Deputy Minister Mhaule elaborated on the outcomes of the BRICS Summit, hosted in Johannesburg at the end of July 2018. She also commented on South Africa’s role as non-permanent member of the United Nations Security Council, a role the country assumes from January 2019 to 2020.

The platform was not only used to educate stakeholders about diplomacy and South Africa’s foreign policy objectives, but also provided details about the departmental campaig, titled: “Travel Smart with DIRCO”. The initiative seeks to inform South African citizens about Consular Services available to them abroad.
The South African Government has been informed of the kidnapping of a South African national in Burkina Faso. The Government, through the South African missions in that region, is working with law enforcement agencies to attend to the situation. The family of the affected South African has been informed.
Government urges all South Africans to be alert as they travel and to be sensitive to possible security challenges in areas they are visiting or working. South Africans are also reminded to register with the Mission or with the Department of International Relations and Cooperation when working or travelling abroad.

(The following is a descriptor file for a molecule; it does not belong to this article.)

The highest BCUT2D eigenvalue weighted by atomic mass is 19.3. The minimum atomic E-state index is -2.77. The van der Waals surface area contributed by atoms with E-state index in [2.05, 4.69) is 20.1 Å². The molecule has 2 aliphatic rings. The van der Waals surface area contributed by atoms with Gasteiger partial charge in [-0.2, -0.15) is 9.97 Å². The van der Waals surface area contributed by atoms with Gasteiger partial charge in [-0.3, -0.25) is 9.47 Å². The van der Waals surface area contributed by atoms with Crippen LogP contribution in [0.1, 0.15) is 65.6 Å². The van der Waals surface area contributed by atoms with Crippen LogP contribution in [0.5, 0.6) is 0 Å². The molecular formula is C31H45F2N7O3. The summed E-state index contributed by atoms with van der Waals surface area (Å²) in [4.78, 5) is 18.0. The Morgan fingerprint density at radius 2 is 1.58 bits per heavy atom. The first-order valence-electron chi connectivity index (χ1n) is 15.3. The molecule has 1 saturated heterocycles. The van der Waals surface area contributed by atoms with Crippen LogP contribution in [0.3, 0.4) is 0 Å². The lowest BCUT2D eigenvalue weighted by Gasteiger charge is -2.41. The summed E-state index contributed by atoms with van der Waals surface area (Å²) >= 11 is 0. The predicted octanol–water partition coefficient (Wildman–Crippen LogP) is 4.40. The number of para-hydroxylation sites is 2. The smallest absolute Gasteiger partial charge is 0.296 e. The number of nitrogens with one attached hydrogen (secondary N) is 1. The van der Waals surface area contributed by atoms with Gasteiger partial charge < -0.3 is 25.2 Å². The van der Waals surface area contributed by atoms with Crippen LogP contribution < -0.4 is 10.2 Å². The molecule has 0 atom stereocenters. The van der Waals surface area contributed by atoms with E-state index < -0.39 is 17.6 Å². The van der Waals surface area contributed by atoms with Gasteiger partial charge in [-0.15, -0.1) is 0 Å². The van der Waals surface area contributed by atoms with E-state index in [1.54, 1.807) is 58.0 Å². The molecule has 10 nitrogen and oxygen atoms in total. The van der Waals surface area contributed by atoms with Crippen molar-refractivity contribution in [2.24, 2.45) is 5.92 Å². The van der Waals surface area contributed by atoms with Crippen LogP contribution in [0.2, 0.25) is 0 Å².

It was with shock and dismay that South Africa has received news of the recent deadly terrorist attack on 22 September in the Islamic Republic of Iran. The attack on a military parade has resulted in the death of 29 people and injured a further 70 in an act that held no other purpose than to invoke fear.
South Africa expresses its condolences to the Government and the people of the Islamic Republic of Iran during this difficult time and especially conveys its sympathies to the families of the deceased and the injured following Saturday’s terrorist attacks.

As a nation, South Africa maintains that terrorism in all its forms cannot be condoned and continues to advocate for the total isolation and eradication of all terror groups. In this regard, we are supportive of all efforts to combat terrorism undertaken by the international community, including the positions of Iran against terrorism and extremism.